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Death Tunnel

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Philip Adrian Booth
Steffany Huckaby
Annie Burgstede
Kristin Novak
Jason Lasater
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 Death Tunnel tells the story of five sorority girls who attend an initiation party only to become the lucky contestants in a daring contest. They’re taken to an unknown location where they must venture through a haunted building for five hours. This contest is run by Richie (Lasater) and two of his buddies, meant to be a spooky and fun experience for the girls, as well as anyone watching via the camera feed in the rooms. They repeat the mantra of “Five floors, five girls, five hours” several times.
Richie and the girls get in way over their head when people start dying and a mysterious voice adds “five ghosts” to the chant. It seems the contest participants are all tied back to the mysterious place in some way, and have to figure out how before they’re each killed off.
The great appeal to this movie, which explains the title, is that Death Tunnel was shot entirely on set in the Waverly Hills Sanatorium outside of Louisville, KY. The hospital was opened in 1926 to house the ever-increasing numbers of incurable patients suffering from Tuberculosis. Known as the “White Death”, the disease killed hundreds of thousands. Estimates claim that over 60,000 patients died within the walls of Waverly Hills.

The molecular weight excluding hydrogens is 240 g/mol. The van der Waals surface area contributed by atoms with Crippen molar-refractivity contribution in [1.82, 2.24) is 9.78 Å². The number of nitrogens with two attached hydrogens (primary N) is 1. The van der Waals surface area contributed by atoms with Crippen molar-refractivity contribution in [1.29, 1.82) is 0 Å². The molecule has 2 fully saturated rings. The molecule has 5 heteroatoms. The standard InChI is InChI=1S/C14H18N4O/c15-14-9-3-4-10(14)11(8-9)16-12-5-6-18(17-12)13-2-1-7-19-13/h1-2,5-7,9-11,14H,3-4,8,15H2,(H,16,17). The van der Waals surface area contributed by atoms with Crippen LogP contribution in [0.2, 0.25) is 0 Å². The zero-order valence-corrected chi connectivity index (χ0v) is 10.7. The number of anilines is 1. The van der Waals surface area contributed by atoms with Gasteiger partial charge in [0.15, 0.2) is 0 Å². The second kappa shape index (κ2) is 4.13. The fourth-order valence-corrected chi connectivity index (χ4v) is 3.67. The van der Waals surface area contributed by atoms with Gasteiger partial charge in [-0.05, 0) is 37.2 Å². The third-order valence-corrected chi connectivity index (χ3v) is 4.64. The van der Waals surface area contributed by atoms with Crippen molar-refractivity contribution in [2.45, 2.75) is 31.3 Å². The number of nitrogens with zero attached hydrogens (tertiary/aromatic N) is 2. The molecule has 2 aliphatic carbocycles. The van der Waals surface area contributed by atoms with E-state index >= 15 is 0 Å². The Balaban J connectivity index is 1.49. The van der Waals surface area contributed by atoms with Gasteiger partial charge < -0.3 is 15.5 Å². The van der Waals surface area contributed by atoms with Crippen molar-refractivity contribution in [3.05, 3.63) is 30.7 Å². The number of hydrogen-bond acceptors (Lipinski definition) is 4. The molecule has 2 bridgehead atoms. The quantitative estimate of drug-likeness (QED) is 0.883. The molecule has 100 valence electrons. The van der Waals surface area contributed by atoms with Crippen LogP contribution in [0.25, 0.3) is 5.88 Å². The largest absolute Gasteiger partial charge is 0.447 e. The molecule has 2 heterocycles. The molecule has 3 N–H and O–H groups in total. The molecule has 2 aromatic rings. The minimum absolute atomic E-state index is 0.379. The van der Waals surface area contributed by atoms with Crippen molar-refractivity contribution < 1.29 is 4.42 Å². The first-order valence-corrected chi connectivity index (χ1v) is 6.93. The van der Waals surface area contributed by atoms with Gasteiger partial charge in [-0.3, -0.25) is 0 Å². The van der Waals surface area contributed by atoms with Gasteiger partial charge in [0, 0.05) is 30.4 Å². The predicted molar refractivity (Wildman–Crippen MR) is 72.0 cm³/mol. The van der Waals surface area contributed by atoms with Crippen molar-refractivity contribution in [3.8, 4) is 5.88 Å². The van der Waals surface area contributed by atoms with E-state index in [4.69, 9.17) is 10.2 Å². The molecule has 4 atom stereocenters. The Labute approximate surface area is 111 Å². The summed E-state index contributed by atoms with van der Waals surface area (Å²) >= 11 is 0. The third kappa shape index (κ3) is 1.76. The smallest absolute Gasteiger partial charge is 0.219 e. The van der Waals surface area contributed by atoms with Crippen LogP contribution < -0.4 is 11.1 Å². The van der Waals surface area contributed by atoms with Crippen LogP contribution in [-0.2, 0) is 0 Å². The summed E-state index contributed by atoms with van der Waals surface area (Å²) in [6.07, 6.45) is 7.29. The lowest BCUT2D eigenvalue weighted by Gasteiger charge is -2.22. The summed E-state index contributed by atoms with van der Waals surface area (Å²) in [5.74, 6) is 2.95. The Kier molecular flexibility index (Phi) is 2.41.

Experiments were performed ranging from sane to savage in hopes of finding a cure, but the bodies continued to pile up. In an effort to hide the death toll from the public eye, the hospital constructed a 500-ft chute leading to the railroad tracks, where the bodies were transported. First, the bodies were cut open and drained in “draining rooms” so that the infection wouldn’t be carried outside the hospital.
Several other nightmarish stories came from Waverly Hills before its final closing in 1982. One of the nurses hanged herself in room 502, making it an infamous spot among ghost hunters. There are stories of a little girl seen in the halls, and the continued stories of the cafeteria often smelling as if food is being prepared.
Familiarity with Waverly Hills and the massive death toll within its walls is not a necessity to enjoy Death Tunnel, but it adds a supplementary layer of enjoyment for those who’ve read about or seen the place. As with Brad Anderson’s Session 9, director Booth makes use of the overall nature of the building to provide a backdrop for frights. However, each director brings their scares in hugely varying ways.
Booth and his crew use a ton of skipframe shots and cuts to speed up action and make images disappear at will. Combined with very effective sound editing, the film is good for a number of jumps. The characters are only as deep as they need to be in this type of movie, and each actress fulfills her somewhat clichéd role well. It doesn’t hurt that the girls portray five complimentary flavors of just plain hot, with a special nod to Pecoraro as Elizabeth.
Extras on the DVD include featurettes; behind-the-scenes and one titled Death is in Fashion. There is also a photo gallery, scene selection and language selection. The obvious omission of commentary tracks is a disappointment. This can be attributed to the fact that there is a second DVD (not included) titled Spooked, which is a documentary on Waverly Hills itself.
For more information on the Sanatorium, the links below have been provided:
Waverly Hills Sanatorium virtual tour and information:
The History and Haunting’s Book Co. entry to Waverly Hills (a good read to set the tone before watching):

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